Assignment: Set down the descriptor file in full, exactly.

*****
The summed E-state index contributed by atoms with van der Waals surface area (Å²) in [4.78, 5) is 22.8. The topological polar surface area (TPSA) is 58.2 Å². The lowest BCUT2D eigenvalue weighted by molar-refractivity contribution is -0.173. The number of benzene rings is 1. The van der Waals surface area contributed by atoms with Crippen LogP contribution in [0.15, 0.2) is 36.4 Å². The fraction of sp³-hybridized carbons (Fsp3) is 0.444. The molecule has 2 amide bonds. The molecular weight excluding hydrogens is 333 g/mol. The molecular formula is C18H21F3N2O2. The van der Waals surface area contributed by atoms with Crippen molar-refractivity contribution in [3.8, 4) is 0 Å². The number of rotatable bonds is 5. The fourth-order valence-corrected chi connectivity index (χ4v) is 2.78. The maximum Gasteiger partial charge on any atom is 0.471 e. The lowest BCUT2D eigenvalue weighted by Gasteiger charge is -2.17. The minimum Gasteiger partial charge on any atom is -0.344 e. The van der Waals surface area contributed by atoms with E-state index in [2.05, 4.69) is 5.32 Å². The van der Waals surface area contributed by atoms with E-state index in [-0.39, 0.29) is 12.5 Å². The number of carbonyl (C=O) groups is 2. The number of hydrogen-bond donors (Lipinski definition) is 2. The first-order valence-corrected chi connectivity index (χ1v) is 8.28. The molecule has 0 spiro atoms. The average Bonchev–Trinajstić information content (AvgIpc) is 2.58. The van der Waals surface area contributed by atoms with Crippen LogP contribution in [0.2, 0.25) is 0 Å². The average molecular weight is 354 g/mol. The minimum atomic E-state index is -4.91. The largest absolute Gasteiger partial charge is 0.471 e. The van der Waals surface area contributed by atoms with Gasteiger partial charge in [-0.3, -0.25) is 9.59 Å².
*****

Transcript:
The summed E-state index contributed by atoms with van der Waals surface area (Å²) in [4.78, 5) is 22.8. The topological polar surface area (TPSA) is 58.2 Å². The lowest BCUT2D eigenvalue weighted by molar-refractivity contribution is -0.173. The number of benzene rings is 1. The van der Waals surface area contributed by atoms with Crippen LogP contribution in [0.15, 0.2) is 36.4 Å². The fraction of sp³-hybridized carbons (Fsp3) is 0.444. The molecule has 2 amide bonds. The molecular weight excluding hydrogens is 333 g/mol. The molecular formula is C18H21F3N2O2. The van der Waals surface area contributed by atoms with Crippen molar-refractivity contribution in [3.8, 4) is 0 Å². The number of rotatable bonds is 5. The fourth-order valence-corrected chi connectivity index (χ4v) is 2.78. The maximum Gasteiger partial charge on any atom is 0.471 e. The lowest BCUT2D eigenvalue weighted by Gasteiger charge is -2.17. The minimum Gasteiger partial charge on any atom is -0.344 e. The van der Waals surface area contributed by atoms with E-state index in [2.05, 4.69) is 5.32 Å². The van der Waals surface area contributed by atoms with E-state index in [-0.39, 0.29) is 12.5 Å². The number of carbonyl (C=O) groups is 2. The number of hydrogen-bond donors (Lipinski definition) is 2. The first-order valence-corrected chi connectivity index (χ1v) is 8.28. The molecule has 0 spiro atoms. The average Bonchev–Trinajstić information content (AvgIpc) is 2.58. The van der Waals surface area contributed by atoms with Crippen LogP contribution in [0.2, 0.25) is 0 Å². The average molecular weight is 354 g/mol. The minimum atomic E-state index is -4.91. The largest absolute Gasteiger partial charge is 0.471 e. The van der Waals surface area contributed by atoms with Gasteiger partial charge in [-0.3, -0.25) is 9.59 Å².